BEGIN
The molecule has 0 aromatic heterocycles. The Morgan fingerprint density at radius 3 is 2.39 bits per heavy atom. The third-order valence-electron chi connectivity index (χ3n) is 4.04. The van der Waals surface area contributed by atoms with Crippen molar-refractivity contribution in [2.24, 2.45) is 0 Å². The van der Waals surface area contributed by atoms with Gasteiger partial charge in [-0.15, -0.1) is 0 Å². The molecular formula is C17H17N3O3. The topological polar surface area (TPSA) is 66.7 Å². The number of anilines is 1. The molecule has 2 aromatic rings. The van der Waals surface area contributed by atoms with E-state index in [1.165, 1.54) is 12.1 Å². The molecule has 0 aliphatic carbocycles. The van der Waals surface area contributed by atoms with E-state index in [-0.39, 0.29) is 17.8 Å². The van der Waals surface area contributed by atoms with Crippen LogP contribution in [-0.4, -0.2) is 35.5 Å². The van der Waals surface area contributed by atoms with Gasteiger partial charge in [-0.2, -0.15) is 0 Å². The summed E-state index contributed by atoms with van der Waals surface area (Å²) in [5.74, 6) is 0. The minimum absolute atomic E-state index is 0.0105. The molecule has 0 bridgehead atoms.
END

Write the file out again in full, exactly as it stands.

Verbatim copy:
The molecule has 0 aromatic heterocycles. The Morgan fingerprint density at radius 3 is 2.39 bits per heavy atom. The third-order valence-electron chi connectivity index (χ3n) is 4.04. The van der Waals surface area contributed by atoms with Crippen molar-refractivity contribution in [2.24, 2.45) is 0 Å². The van der Waals surface area contributed by atoms with Gasteiger partial charge in [-0.15, -0.1) is 0 Å². The molecular formula is C17H17N3O3. The topological polar surface area (TPSA) is 66.7 Å². The number of anilines is 1. The molecule has 2 aromatic rings. The van der Waals surface area contributed by atoms with E-state index in [1.165, 1.54) is 12.1 Å². The molecule has 0 aliphatic carbocycles. The van der Waals surface area contributed by atoms with E-state index in [-0.39, 0.29) is 17.8 Å². The van der Waals surface area contributed by atoms with Crippen LogP contribution in [-0.4, -0.2) is 35.5 Å². The van der Waals surface area contributed by atoms with Gasteiger partial charge in [-0.2, -0.15) is 0 Å². The summed E-state index contributed by atoms with van der Waals surface area (Å²) in [5.74, 6) is 0. The minimum absolute atomic E-state index is 0.0105. The molecule has 0 bridgehead atoms.